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4 Expenses Retirees Frequently Underestimate

4 Expenses Retirees Frequently Underestimate

July 14, 2023

4 Expenses Retirees Frequently Underestimate

Managing spending is critical for maintaining the lifestyle you desire in retirement. Over time, your expenses may change as your lifestyle needs evolve. So, if you spend more than you initially planned in the early years, that can put a strain on your budget later in retirement, when healthcare expenses may be higher. Studies show that retirees often underestimate spending when it comes to these four expense categories:

1. Housing: A recent survey found that nearly one-third of retirees’ monthly income goes towards housing expenses. Among those surveyed, 46% reported owning their homes free and clear, while 30% percent had an outstanding mortgage, 20% were renting, and 4% were living with family or in another situation.1 Even if you own your home outright, property taxes, insurance and home maintenance costs tend to rise over time. In addition, as you age you may need to hire services to handle tasks or repairs that you previously did on your own.

2. Food, Transportation, and Entertainment: Retirees reported average monthly income expenditures of 26% on food, 11% on transportation (including car payments, insurance, and gas) and 8% on entertainment.2 Inflation and supply chain interruptions contributed to sharp increases in these spending categories in recent years. Historically, even during periods of low inflation, the cost of goods and services tends to rise over time.

3. Healthcare: Medicare premiums and out-of-pocket healthcare expenses can add up fast. On average, retirees reported spending 12% of their retirement income on healthcare.3 However, healthcare spending can vary, based on individual circumstances, age, and other factors. When considering future healthcare costs, it’s important to remember that long-term care services are not covered by Medicare or private insurance and annual costs can range from $20,000 to over $100,000, depending on the type of services and regional factors.4

4. Taxes: Withdrawals from your traditional 401(k) and IRA accounts will be subject to income taxes in retirement. Those reaching age 73 in 2023 must begin taking required minimum distributions from these accounts to avoid stiff penalties. In addition, many retirees find that a portion of their Social Security benefits may also be subject to taxes, based on their provisional or combined income. It’s also important to minimize the impact of capital gains so you’re able to keep more income working for you.

A tax-smart retirement income strategy seeks to align spending with your lifestyle needs and priorities to help you enjoy your retirement with confidence. If you have questions about your cash flow needs in retirement, call the office to schedule time to talk.

1 Bearden, Bridget, Ph.D., “2022 Spending in Retirement Survey: Understanding the Pandemic’s Impact.”, 6 OCT. 2022,
2 Ibid.
3 Ibid.
4 Genworth Cost of Care Survey, conducted by CareScout®., Nov. 2021,

Step Up Your Wellness Game with the Latest Advances in Wearable Technology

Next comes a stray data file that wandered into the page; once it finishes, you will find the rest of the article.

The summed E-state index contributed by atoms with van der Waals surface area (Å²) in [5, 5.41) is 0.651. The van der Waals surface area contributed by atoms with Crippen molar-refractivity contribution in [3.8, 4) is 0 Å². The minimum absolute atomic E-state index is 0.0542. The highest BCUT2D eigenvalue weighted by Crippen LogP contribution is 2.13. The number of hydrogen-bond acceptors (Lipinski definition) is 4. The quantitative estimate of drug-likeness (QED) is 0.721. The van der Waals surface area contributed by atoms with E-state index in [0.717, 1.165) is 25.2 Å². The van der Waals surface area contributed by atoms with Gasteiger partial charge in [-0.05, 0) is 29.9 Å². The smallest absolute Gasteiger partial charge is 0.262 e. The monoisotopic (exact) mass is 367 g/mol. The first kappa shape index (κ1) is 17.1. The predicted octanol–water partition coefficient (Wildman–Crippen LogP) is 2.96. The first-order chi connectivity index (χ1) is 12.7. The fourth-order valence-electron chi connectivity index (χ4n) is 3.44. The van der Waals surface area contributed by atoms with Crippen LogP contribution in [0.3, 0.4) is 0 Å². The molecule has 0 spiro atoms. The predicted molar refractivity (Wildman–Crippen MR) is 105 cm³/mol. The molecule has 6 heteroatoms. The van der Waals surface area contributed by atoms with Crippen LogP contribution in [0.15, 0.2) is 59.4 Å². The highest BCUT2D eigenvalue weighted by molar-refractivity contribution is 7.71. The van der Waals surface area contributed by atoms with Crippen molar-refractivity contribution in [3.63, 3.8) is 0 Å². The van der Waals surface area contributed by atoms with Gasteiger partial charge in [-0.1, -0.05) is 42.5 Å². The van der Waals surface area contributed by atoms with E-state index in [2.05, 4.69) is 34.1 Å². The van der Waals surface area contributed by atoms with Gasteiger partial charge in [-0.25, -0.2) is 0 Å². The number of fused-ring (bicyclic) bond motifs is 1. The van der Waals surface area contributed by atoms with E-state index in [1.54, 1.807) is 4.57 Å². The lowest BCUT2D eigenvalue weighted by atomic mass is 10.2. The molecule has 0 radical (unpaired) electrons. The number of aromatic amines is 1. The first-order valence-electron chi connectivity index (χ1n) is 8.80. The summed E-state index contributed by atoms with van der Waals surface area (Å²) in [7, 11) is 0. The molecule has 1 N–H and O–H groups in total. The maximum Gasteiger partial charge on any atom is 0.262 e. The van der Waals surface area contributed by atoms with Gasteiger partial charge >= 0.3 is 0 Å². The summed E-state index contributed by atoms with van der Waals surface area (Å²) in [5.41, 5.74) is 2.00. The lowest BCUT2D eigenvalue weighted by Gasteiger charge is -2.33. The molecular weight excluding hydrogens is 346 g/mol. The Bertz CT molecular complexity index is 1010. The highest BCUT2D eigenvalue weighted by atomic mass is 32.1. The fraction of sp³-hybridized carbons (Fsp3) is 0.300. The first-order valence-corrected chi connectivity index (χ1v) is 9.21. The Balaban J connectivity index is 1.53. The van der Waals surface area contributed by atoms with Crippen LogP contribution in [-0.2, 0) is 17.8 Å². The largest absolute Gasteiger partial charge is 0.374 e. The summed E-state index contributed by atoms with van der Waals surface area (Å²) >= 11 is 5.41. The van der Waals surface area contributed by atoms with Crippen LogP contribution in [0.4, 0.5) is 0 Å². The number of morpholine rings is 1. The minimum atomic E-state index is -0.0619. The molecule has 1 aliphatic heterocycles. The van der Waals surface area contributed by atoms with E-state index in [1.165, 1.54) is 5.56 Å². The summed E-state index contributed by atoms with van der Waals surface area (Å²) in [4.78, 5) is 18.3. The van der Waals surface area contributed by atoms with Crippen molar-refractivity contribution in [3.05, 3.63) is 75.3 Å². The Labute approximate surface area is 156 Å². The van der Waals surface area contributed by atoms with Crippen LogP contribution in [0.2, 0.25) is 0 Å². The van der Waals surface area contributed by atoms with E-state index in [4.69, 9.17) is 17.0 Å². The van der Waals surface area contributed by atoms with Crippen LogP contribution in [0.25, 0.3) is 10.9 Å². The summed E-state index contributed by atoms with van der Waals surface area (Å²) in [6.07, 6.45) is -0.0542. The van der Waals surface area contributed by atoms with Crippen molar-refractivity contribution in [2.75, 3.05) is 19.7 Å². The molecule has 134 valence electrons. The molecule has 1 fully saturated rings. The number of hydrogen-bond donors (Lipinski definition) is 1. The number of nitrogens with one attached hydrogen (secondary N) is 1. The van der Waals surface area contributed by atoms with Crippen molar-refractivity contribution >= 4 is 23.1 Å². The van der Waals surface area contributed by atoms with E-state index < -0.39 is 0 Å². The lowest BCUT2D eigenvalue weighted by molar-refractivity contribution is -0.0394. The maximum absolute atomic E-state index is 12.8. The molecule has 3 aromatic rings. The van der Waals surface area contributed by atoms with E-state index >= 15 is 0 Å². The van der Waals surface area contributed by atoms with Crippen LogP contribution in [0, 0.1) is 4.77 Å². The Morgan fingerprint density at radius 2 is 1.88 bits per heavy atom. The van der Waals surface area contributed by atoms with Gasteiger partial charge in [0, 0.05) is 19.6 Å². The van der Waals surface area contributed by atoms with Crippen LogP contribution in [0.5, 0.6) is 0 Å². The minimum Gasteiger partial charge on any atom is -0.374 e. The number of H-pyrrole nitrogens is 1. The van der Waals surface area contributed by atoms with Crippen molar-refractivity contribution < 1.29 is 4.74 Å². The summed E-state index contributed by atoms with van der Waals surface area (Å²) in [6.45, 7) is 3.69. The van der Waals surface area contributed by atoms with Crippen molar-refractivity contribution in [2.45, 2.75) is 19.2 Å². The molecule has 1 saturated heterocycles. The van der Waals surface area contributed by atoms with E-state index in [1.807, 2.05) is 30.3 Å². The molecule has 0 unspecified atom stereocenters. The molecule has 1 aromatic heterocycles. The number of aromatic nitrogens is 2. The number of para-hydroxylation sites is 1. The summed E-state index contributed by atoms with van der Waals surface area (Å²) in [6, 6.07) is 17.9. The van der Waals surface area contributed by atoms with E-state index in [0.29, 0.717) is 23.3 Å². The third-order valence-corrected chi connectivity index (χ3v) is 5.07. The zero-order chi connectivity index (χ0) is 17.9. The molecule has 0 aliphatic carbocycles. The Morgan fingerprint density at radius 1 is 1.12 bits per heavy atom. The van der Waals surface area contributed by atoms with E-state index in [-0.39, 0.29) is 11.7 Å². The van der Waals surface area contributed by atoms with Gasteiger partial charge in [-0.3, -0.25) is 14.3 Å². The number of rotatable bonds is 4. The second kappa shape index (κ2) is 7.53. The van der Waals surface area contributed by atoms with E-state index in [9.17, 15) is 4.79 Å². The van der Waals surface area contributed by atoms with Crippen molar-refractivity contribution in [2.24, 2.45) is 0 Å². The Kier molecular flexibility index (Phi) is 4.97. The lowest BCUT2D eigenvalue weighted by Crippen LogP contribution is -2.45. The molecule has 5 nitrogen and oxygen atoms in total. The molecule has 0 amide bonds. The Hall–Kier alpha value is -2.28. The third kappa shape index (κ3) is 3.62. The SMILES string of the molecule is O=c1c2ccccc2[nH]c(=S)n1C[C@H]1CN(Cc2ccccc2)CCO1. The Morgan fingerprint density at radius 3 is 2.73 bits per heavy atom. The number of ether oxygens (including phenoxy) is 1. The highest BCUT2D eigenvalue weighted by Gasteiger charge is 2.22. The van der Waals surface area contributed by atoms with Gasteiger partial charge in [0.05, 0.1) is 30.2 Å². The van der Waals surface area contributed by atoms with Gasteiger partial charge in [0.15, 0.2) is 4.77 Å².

Today’s wearable technologies are leaps and bounds ahead of earlier iterations that were barely a step above a pedometer. The latest fitness bands, smart watches, rings, patches, and other devices monitor and provide feedback on a broad range of health and wellness indicators from head to toe. These may include heart rate and rhythm, stress responses, sleep cycles, body temperature, calorie burn, glucose levels, nutrition, and more. Since wearables track data continuously, some medical researchers believe these devices will play an increasingly important role in helping healthcare providers identify trends, manage chronic conditions and tailor treatments to patients’ unique needs.1

According to a 2023 survey, more than 40% of adults use health apps on their mobile devices and 35% use wearables. Health app users say they are most likely to rely on the technology to track:2

  • 75% - fitness, steps, or heart rate
  • 48% - sleep
  • 46% - weight
  • 41% - diet and nutrition

Respondents indicated the following as the top reasons for owning and using a wearable device:3
Among them:

  • 31% say it encourages them to achieve their fitness goals
  • 24% are interested in tracking their health data
  • 13% say it encourages them to lose/control their weight

The latest advances in wearable technologies include:4

  • Fitness trackers and smartwatches that automatically detect and monitor heart rate, sleep patterns, and exercise. Some are able to monitor blood pressure and feature technology to help diagnose heart arrhythmias, such as atrial fibrillation (AFib)
  • A ring worn on the finger that monitors vital signs, sleep patterns, and over 20 additional wellness indicators
  • An adhesive patch with a discrete sensor that continuously reads glucose levels just beneath the skin's surface with an attached transmitter to send data to a compatible device

No matter which device you choose, tracking your health and fitness goals can help you remain on the path to the healthy lifestyle you seek in retirement.

1 Covert, Jerilyn, “Our Wearable Future, Part 1: What Will New Tech Look Like?”, 8 AUG 2022,
2 Vaidya, Anuja, “Over a Third of Adults Use Health Apps, Wearables in 2023, Up From 2018.”, 23 FEB 2023,,at%20least%20once%20a%20day.
3 Ibid.
4 Binford, Jenni, “Wearable Technology: Sleek and Streamlined.”, 17 MAR 2023,

This information was written by KRW Creative Concepts, a non-affiliate of the broker-dealer.

This communication is designed to provide accurate and authoritative information on the subjects covered. It is not, however, intended to provide specific legal, tax, or other professional advice. For specific professional assistance, the services of an appropriate professional should be sought.